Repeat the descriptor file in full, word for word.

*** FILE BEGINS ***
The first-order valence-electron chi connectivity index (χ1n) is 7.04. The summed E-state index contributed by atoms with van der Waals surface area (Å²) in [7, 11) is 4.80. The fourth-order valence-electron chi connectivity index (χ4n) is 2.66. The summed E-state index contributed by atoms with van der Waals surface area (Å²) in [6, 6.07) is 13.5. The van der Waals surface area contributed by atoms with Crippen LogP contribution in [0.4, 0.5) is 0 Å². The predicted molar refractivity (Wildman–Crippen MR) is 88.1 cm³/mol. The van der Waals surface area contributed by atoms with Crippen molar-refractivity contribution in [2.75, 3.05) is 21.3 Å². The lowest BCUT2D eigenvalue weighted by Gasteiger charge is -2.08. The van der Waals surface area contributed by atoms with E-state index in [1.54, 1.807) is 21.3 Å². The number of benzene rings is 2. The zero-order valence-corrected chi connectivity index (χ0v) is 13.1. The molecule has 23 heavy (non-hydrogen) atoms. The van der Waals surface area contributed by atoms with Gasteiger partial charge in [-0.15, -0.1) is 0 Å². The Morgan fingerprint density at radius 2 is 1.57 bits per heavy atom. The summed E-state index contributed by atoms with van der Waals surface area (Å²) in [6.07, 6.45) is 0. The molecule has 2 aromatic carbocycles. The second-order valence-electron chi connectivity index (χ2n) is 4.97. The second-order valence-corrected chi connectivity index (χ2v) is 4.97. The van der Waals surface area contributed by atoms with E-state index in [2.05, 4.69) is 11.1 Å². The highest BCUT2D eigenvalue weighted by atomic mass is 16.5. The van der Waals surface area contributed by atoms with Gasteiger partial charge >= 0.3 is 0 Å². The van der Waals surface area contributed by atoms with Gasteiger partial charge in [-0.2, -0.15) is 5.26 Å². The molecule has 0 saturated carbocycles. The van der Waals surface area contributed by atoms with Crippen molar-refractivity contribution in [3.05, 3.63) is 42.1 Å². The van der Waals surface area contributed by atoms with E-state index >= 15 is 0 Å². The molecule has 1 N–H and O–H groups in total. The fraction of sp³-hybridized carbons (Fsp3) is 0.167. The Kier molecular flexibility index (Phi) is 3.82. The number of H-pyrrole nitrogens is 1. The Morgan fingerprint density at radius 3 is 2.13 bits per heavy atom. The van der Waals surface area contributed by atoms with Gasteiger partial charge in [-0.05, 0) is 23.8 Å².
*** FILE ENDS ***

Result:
The first-order valence-electron chi connectivity index (χ1n) is 7.04. The summed E-state index contributed by atoms with van der Waals surface area (Å²) in [7, 11) is 4.80. The fourth-order valence-electron chi connectivity index (χ4n) is 2.66. The summed E-state index contributed by atoms with van der Waals surface area (Å²) in [6, 6.07) is 13.5. The van der Waals surface area contributed by atoms with Crippen LogP contribution in [0.4, 0.5) is 0 Å². The predicted molar refractivity (Wildman–Crippen MR) is 88.1 cm³/mol. The van der Waals surface area contributed by atoms with Crippen molar-refractivity contribution in [2.75, 3.05) is 21.3 Å². The lowest BCUT2D eigenvalue weighted by Gasteiger charge is -2.08. The van der Waals surface area contributed by atoms with E-state index in [1.54, 1.807) is 21.3 Å². The number of benzene rings is 2. The zero-order valence-corrected chi connectivity index (χ0v) is 13.1. The molecule has 23 heavy (non-hydrogen) atoms. The van der Waals surface area contributed by atoms with Gasteiger partial charge in [-0.15, -0.1) is 0 Å². The Morgan fingerprint density at radius 2 is 1.57 bits per heavy atom. The summed E-state index contributed by atoms with van der Waals surface area (Å²) in [6.07, 6.45) is 0. The molecule has 2 aromatic carbocycles. The second-order valence-electron chi connectivity index (χ2n) is 4.97. The second-order valence-corrected chi connectivity index (χ2v) is 4.97. The van der Waals surface area contributed by atoms with E-state index in [2.05, 4.69) is 11.1 Å². The highest BCUT2D eigenvalue weighted by atomic mass is 16.5. The van der Waals surface area contributed by atoms with Gasteiger partial charge >= 0.3 is 0 Å². The van der Waals surface area contributed by atoms with Gasteiger partial charge in [-0.2, -0.15) is 5.26 Å². The molecule has 0 saturated carbocycles. The van der Waals surface area contributed by atoms with Crippen molar-refractivity contribution in [3.05, 3.63) is 42.1 Å². The van der Waals surface area contributed by atoms with E-state index >= 15 is 0 Å². The molecule has 1 N–H and O–H groups in total. The fraction of sp³-hybridized carbons (Fsp3) is 0.167. The Kier molecular flexibility index (Phi) is 3.82. The number of H-pyrrole nitrogens is 1. The Morgan fingerprint density at radius 3 is 2.13 bits per heavy atom. The van der Waals surface area contributed by atoms with Gasteiger partial charge in [-0.05, 0) is 23.8 Å².